Returning to the Tom McCall Waterfront Park in Portland for Day 2 of Project Pabst was slated to be warm, in fact, it was going to be hot. Previous attendees of the fest will remember to the second year of the festival, temperatures pushed passed 100 degrees. Sunday’s forecast was expected to be in in the mid 90’s.
With the PBR iced, the water station at the ready, and the dust ready to be kicked around, I was able to start the day with a subtle and wonderful performance from New York band Frankie Cosmos. With a freshly buzzed haircut, lead singer Greta Kline spoke softly to the crowd in between tracks as more people filtered into the festival.
San Fermin followed up on the next time slot, performing on the Unicorn stage. They continued a theme from the previous day; that even though the stage is smaller, the music and performances culminating there are anything but. San Fermin played tracks from their new album Belong and created an intimate and charged connection with the crowd. With refined textures of the multi-instrumentalists paired with complimentary vocals of singers Charlene Kaye and Allen Tate, San Fermin had an exceptional performance.
Moving to the Captain Pabst Stage, Chicago rapper and poet Noname took in the crowd. Sporting a Menace II Society shirt, she strode back and forth rhythmically and methodically laying out her rhymes and showering the crowd with lyrics that are created to provoke thought within the listener. Portland-based group Whitney was up next. With drummer and singer Julien Ehrlich staged at center flanked by core member and guitarist Max Kakacek, Whitney effortlessly played through songs from their album Light upon the Lake. As the sun dipped lower casting a golden hue across the band, the implications of their track Golden Days resonated more deeply.
Making my way back to the main stage, Spoon was up next. Their highly anticipated performance and tour is supporting their new album Hot Thoughts. Opening with a haunting intro to "Whisperi’lllistentohearit," the group’s newest work is their best as a band. Singer Britt Daniel orbits the band and conveys a presence of an unassuming rock star. Constantly beckoning to the crowd, Daniel coaxes them to let go while his bandmates feverishly created the sonic soundscapes to accompany his gravelly vocals.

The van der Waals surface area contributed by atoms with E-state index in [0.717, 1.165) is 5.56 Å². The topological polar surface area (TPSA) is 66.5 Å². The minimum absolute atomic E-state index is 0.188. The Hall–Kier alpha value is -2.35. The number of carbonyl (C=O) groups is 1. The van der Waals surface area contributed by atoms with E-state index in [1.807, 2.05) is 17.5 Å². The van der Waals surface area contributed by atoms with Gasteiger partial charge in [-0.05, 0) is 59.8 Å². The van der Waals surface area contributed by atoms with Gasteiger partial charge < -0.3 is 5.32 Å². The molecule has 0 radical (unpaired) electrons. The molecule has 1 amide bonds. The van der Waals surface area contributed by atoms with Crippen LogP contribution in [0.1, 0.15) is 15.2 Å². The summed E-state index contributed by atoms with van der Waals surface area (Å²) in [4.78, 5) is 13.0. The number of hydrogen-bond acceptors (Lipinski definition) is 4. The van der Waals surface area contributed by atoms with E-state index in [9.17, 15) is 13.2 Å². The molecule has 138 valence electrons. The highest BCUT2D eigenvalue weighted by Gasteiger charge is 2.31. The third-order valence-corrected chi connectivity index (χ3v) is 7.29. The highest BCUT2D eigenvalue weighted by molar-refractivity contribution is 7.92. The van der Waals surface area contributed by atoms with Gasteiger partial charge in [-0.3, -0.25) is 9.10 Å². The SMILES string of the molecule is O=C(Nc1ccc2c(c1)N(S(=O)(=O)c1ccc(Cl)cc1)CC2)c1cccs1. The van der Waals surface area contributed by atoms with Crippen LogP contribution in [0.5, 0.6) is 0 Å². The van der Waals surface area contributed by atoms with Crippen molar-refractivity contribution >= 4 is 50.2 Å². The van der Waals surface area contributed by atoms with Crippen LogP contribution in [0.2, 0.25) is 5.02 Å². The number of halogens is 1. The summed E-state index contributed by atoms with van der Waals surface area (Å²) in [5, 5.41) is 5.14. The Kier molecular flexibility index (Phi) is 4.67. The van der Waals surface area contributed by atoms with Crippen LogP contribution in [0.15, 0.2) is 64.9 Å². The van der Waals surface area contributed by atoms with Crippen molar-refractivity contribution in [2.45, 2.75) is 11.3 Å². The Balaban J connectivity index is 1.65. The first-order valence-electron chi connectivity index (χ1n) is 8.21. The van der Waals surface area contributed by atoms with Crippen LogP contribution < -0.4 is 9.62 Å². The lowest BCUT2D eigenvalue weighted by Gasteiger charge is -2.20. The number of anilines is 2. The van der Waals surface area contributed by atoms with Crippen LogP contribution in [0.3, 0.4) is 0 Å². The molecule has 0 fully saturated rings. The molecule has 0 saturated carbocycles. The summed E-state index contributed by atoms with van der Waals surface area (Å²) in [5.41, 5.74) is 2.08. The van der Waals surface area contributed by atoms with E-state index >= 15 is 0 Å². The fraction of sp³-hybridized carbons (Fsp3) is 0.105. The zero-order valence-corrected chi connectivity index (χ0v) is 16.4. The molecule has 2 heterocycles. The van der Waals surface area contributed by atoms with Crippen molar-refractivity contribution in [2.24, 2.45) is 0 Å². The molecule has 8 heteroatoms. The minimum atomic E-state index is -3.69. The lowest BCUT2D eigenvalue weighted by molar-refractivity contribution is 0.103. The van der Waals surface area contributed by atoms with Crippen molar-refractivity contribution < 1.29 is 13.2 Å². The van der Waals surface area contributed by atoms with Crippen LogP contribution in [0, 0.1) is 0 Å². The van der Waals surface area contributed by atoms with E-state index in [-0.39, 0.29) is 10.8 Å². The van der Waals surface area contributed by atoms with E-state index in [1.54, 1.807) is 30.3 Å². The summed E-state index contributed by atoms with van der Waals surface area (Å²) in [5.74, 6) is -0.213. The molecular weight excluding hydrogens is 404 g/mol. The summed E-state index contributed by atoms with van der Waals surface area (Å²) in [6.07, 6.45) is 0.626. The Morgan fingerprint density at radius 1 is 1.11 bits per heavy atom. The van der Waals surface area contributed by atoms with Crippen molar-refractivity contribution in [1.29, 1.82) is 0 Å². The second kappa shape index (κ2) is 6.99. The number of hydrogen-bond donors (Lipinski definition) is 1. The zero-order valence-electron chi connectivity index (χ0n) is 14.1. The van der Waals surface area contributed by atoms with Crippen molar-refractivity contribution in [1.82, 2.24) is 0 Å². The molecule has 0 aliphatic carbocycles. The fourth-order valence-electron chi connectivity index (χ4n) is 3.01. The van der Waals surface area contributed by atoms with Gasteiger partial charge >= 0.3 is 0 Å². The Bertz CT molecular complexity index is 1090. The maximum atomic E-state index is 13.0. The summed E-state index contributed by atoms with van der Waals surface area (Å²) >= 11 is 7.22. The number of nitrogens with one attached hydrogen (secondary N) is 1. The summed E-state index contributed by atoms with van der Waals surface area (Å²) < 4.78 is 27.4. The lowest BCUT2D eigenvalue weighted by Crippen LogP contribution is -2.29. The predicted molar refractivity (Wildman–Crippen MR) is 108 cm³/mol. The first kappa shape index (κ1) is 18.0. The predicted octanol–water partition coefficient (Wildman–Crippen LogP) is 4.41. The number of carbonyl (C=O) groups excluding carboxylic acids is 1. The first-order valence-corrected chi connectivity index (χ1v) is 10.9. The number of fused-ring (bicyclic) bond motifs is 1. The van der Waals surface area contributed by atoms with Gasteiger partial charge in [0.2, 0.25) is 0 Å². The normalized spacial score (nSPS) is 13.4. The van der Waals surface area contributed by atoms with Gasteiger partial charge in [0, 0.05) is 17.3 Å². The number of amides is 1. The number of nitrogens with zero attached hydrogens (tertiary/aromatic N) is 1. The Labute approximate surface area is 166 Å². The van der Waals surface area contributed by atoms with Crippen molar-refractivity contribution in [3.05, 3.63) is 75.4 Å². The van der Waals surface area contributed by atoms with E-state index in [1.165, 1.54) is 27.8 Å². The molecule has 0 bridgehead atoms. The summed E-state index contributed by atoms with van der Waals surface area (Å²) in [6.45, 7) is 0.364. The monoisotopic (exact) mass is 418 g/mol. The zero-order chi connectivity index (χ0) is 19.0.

A welcome addition to Project Pabst was the return of rapper Nas. While he has intermittently released music over the last few years, his prevalence as one of hip hops most prolific artists still stands. Performing from a slew of hits that culminated in the late '90s to into the early 2000’s, his music and the messages they convey still remain relevant to today’s culture.
Last but by no way was the man of the day; Beck took the main stage to close out the festival. Opening with "Devil's Haircut," the crowd reacted in a feverish pace as Beck played through a multitude of past hits. The singer is a triumphant force constantly reinventing his music while paying homage to the artists that influence his creative energy. His new track "Wow" electrified the crowd before he tore into a rendition of "Raspberry Beret" by Prince. Closing with the iconic Where It’s At solidified his allure as an iconic artist that will always define his stature. He had Project Pabst in his hands as the finals notes drifted into the late evening Portland sky. Project Pabst continues to redefine the way a festival should be, and next year attendees will be waiting in anticipation to see if it can be outdone.
It is a treat to review a show at the Tractor Tavern because, at its heart, it has to be a review of listening to music in the neighborhood of Ballard. Ballard Avenue on a September evening is everything that is beautiful in the world.
It’s relatively uncommon for contemporary artists to perform entire albums live from start to finish, and it’s even less common for them to play their new albums in their entirety. It takes a certain kind of audacity, one which Feist embodied wholly Wednesday night, as she played her Pleasure alb...